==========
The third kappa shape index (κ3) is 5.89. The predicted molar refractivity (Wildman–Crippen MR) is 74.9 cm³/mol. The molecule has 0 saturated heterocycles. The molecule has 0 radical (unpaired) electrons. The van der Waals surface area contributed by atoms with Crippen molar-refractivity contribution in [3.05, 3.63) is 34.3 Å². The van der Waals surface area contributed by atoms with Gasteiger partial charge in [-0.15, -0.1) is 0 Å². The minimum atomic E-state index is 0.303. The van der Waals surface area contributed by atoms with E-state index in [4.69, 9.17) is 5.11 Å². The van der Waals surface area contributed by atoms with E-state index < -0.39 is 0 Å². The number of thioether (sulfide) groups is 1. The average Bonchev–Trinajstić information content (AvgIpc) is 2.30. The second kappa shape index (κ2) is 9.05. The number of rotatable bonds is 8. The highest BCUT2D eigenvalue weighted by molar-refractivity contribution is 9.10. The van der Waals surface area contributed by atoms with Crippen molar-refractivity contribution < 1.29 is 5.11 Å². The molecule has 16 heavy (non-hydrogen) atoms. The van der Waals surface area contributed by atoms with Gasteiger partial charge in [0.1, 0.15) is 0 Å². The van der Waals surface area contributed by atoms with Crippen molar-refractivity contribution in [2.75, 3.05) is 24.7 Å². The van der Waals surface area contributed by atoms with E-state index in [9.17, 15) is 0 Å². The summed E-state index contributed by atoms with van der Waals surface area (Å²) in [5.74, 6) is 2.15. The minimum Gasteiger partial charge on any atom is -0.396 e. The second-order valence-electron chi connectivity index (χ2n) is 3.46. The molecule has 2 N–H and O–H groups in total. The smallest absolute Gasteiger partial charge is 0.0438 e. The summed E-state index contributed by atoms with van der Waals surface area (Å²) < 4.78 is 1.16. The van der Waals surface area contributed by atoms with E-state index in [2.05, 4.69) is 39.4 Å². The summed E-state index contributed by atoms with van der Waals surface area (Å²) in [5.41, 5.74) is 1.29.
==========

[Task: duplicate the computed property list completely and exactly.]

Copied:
The third kappa shape index (κ3) is 5.89. The predicted molar refractivity (Wildman–Crippen MR) is 74.9 cm³/mol. The molecule has 0 saturated heterocycles. The molecule has 0 radical (unpaired) electrons. The van der Waals surface area contributed by atoms with Crippen molar-refractivity contribution in [3.05, 3.63) is 34.3 Å². The van der Waals surface area contributed by atoms with Gasteiger partial charge in [-0.15, -0.1) is 0 Å². The minimum atomic E-state index is 0.303. The van der Waals surface area contributed by atoms with E-state index in [4.69, 9.17) is 5.11 Å². The van der Waals surface area contributed by atoms with E-state index < -0.39 is 0 Å². The number of thioether (sulfide) groups is 1. The average Bonchev–Trinajstić information content (AvgIpc) is 2.30. The second kappa shape index (κ2) is 9.05. The number of rotatable bonds is 8. The highest BCUT2D eigenvalue weighted by molar-refractivity contribution is 9.10. The van der Waals surface area contributed by atoms with Crippen molar-refractivity contribution < 1.29 is 5.11 Å². The molecule has 16 heavy (non-hydrogen) atoms. The van der Waals surface area contributed by atoms with Gasteiger partial charge in [0.1, 0.15) is 0 Å². The van der Waals surface area contributed by atoms with Crippen molar-refractivity contribution in [2.75, 3.05) is 24.7 Å². The van der Waals surface area contributed by atoms with E-state index in [9.17, 15) is 0 Å². The summed E-state index contributed by atoms with van der Waals surface area (Å²) in [5.74, 6) is 2.15. The minimum Gasteiger partial charge on any atom is -0.396 e. The second-order valence-electron chi connectivity index (χ2n) is 3.46. The molecule has 2 N–H and O–H groups in total. The smallest absolute Gasteiger partial charge is 0.0438 e. The summed E-state index contributed by atoms with van der Waals surface area (Å²) < 4.78 is 1.16. The van der Waals surface area contributed by atoms with E-state index in [2.05, 4.69) is 39.4 Å². The summed E-state index contributed by atoms with van der Waals surface area (Å²) in [5.41, 5.74) is 1.29.